Is gnocchi better with potato or ricotta?

Gnocchi is a type of Italian dumpling that can be made with either potato or ricotta cheese. There is an ongoing debate among home cooks and chefs about which version of gnocchi is superior. Both potato gnocchi and ricotta gnocchi have their passionate defenders. In this article, we will explore the pros and cons of each type of gnocchi and look at key factors like texture, flavor, and versatility to help determine whether potato or ricotta makes for better gnocchi.

Potato Gnocchi

Potato gnocchi is the more traditional version of this classic Italian dumpling. To make potato gnocchi, boiled russet or Yukon Gold potatoes are mashed and combined with flour and egg to form a dough. The dough is then cut into small pillow-shaped dumplings and boiled until the gnocchi float to the surface, indicating they are cooked through.

Here are some of the main benefits of potato gnocchi:

  • Authentic flavor – Potato provides a neutral, starchy base that takes on the flavors of whatever sauce it is paired with. The potato flavor comes through but does not overpower.
  • Light and pillowy texture – When made correctly, potato gnocchi should have a soft, pillowy, melt-in-your-mouth texture.
  • Ability to hold sauce – The porous surface of potato gnocchi is great for absorbing and holding onto pasta sauces.
  • Versatile – Potato gnocchi can be paired with a wide variety of sauces from rich Bolognese to simple pesto to creamy gorgonzola.
  • Classic crowd-pleaser – Many people grew up eating potato gnocchi, so it has a comforting, nostalgic appeal.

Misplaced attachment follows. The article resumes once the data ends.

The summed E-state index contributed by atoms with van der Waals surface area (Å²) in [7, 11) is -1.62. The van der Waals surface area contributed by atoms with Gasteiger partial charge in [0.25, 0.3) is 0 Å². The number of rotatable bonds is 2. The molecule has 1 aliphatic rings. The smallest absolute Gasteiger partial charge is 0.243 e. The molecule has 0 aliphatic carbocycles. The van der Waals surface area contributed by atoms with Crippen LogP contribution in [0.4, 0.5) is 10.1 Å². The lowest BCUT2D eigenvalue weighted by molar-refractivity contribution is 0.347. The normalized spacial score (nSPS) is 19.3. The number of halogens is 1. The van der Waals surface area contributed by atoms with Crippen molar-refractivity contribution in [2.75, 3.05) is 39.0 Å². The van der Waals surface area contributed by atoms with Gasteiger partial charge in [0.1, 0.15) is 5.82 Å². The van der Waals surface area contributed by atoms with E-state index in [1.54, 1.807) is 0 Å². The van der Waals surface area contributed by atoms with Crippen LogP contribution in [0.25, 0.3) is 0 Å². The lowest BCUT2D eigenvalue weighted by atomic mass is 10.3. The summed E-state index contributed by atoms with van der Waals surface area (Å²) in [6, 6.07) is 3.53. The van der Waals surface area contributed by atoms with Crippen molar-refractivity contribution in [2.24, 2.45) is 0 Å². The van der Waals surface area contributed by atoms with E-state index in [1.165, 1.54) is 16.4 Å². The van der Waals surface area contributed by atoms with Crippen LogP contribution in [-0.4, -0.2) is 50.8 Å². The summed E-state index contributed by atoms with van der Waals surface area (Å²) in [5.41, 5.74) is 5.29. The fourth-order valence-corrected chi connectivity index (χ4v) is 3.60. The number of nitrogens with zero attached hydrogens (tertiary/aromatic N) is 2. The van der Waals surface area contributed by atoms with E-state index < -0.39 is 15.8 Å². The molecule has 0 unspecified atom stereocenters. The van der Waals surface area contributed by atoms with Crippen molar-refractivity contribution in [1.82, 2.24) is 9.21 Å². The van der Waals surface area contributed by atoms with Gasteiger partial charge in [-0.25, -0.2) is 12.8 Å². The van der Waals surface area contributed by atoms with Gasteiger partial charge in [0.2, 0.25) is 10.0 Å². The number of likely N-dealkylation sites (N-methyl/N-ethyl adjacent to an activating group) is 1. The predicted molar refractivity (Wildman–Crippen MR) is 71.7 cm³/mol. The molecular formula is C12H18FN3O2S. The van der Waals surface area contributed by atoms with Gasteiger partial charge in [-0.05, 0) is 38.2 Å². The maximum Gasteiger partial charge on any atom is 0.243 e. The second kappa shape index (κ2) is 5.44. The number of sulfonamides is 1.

However, potato gnocchi also has some downsides to consider:

  • Labor intensive – Making potato gnocchi from scratch is time consuming. It takes skill to cut and shape the dough into perfect pillow-like pieces.
  • Delicate – Fresh potato gnocchi is more fragile than ricotta gnocchi. It can fall apart or get mushy if overhandled or overcooked.
  • Short shelf-life – Unless frozen, fresh potato gnocchi only keeps for a couple days in the refrigerator before it starts to deteriorate.
  • Moistness – Excess moisture in the potato dough can cause gnocchi to have a gummy or gooey texture.

Ricotta Gnocchi

Unlike potato gnocchi, ricotta gnocchi contains no potato at all. To make ricotta gnocchi, ricotta cheese is mixed with flour, egg, salt, and sometimes nutmeg or herbs. After being chilled, the dough is cut into pieces and pressed with a fork or against a grater to create grooves for the sauce to stick to.

Here are some of the advantages of ricotta gnocchi:

  • Delicate flavor – The addition of creamy ricotta gives the gnocchi a more subtle, delicate flavor than potato gnocchi.
  • Lighter texture – Ricotta gnocchi has a fluffier, airier texture than dense potato gnocchi.
  • Easier to make – Ricotta gnocchi dough comes together quickly compared to potato and doesn’t require any boiling.
  • Longer shelf-life – Refrigerated, fresh ricotta gnocchi will keep for 5-7 days.
  • No eggs needed – Those with egg allergies can often tolerate egg-free recipes for ricotta gnocchi.

However, there are some potential cons with ricotta gnocchi as well:

  • Less authentic – Ricotta gnocchi is not traditional and some view it as inauthentic compared to potato gnocchi.
  • Less sauce absorption – The texture of ricotta gnocchi makes it harder for sauces to adhere to the surface.
  • More cheese flavor – Those who don’t love ricotta may find the cheese flavor overpowering.
  • Delicate texture – Ricotta gnocchi can become gummy or mushy if overhandled.
  • Prone to sticking – The soft dough of ricotta gnocchi can stick together during shaping.

Comparison of Texture and Flavor

When considering whether potato or ricotta gnocchi is better, two of the most important factors are the texture and flavor.


Potato gnocchi has a soft, starchy texture with more density and bite. The dumplings hold their shape well when cooked. Ricotta gnocchi has a lighter, puffier texture that is less substantial. Well-made potato gnocchi should be pillowy and melt-in-your-mouth, while ricotta gnocchi is naturally lighter.


Potato gnocchi has a mild, neutral potato flavor that showcases the sauce it is paired with. Ricotta gnocchi has a more prominent dairy and cheese flavor. Some enjoy the richness and subtle sweetness from the ricotta, while others find it overpowering. Potato gnocchi tends to absorb and complement other flavors better.